Attestation engagements are provided in circumstances that require that the assertions and statements of a party need to be reviewed and verified by an impartial third party with adequate knowledge and expertise to provide an opinion on the accuracy and validity of the assertions. Attestation engagements differ from audits in that they are not designed to test procedural and reporting compliance with GAAP. For this reason no detailed review of historical financial information may be required except where necessary to test the assertions and accuracy of the assertions being made.

The governing standards for attestation agreements are put forward in the Statements on Standards for Attestation Engagements (SSAE) and differ from GAAS in that the practitioner, generally a CPA, provides no opinion. The level of assurance available for attestation engagements is limited to examination, review, compilation, and agreed upon procedures. Under these standards the four major types of attestation services provided by practitioners are:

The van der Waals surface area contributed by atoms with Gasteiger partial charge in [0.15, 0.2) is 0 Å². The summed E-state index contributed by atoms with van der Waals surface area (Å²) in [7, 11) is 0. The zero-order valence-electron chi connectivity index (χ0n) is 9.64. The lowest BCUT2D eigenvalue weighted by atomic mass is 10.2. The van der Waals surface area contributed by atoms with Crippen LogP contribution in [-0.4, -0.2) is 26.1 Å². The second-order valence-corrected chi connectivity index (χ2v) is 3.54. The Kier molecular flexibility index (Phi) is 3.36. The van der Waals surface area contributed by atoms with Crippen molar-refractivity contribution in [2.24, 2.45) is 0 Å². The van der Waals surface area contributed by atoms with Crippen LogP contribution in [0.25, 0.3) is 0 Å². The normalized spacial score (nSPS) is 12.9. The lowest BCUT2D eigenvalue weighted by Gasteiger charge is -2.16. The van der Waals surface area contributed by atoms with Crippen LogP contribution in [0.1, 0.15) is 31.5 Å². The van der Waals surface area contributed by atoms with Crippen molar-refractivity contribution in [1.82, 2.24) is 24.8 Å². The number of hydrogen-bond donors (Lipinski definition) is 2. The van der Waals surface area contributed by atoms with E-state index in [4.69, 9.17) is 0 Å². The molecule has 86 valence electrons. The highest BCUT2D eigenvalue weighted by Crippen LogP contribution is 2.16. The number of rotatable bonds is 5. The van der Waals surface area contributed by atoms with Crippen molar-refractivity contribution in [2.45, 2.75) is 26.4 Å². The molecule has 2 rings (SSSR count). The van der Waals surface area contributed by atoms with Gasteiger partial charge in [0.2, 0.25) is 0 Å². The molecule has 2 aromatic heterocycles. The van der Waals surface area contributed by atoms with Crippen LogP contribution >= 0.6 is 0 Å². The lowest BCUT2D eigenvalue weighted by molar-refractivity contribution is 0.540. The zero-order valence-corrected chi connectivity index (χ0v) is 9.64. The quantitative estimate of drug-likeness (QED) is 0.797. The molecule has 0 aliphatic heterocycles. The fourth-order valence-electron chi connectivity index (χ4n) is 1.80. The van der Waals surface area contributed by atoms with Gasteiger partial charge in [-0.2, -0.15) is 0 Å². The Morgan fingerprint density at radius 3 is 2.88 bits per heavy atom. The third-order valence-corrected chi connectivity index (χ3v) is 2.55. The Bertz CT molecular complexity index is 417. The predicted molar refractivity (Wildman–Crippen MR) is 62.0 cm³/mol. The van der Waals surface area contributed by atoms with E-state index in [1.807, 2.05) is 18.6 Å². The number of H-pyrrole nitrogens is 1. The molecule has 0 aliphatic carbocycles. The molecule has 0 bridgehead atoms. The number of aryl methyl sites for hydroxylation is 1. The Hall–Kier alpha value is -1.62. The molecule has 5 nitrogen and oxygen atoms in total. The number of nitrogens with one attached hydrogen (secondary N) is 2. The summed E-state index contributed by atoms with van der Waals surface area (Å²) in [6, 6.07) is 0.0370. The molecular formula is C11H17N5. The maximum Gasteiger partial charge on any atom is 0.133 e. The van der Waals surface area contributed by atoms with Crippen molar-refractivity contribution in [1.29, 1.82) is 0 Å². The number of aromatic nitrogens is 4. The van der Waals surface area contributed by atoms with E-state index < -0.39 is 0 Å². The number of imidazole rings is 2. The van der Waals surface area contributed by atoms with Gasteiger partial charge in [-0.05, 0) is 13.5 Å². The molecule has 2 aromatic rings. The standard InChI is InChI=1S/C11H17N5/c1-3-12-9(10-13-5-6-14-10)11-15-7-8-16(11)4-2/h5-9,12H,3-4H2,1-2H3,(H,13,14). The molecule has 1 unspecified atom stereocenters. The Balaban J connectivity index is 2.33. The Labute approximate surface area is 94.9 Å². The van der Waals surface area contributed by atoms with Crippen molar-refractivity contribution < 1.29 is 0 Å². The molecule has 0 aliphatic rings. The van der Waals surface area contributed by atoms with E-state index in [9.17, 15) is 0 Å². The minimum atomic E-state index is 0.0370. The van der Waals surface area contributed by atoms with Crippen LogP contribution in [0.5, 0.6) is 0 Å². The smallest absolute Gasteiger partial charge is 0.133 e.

• SSAE 101 engagements (involving review of the reliability of information systems)
  • Agreed-upon procedures engagements
  • Prospective financial information (forecasts & projections)
  • Compliance attestations

A variety of types of consumers can benefit from the various attestation engagements. Third parties interested in the accuracy of statements and information produced by companies and other organizations regarding business transactions and relationships would require verification of the information provided by the entity. Examples include retail leasing agents who receive over-rides on sales amounts in addition to base rent may want sales figures of stores attested. Banks providing lending agreements with inventory and accounts receivable as collateral would want independent verification of these amounts. Governments and other entities providing grants and other monies contingent ion compliance and performance of the receiving entity would want to be able to verify the assertions put forward by the recipient. In each of these circumstances attestation engagements would provide useful and cost effective confirmation of the information used to make decisions.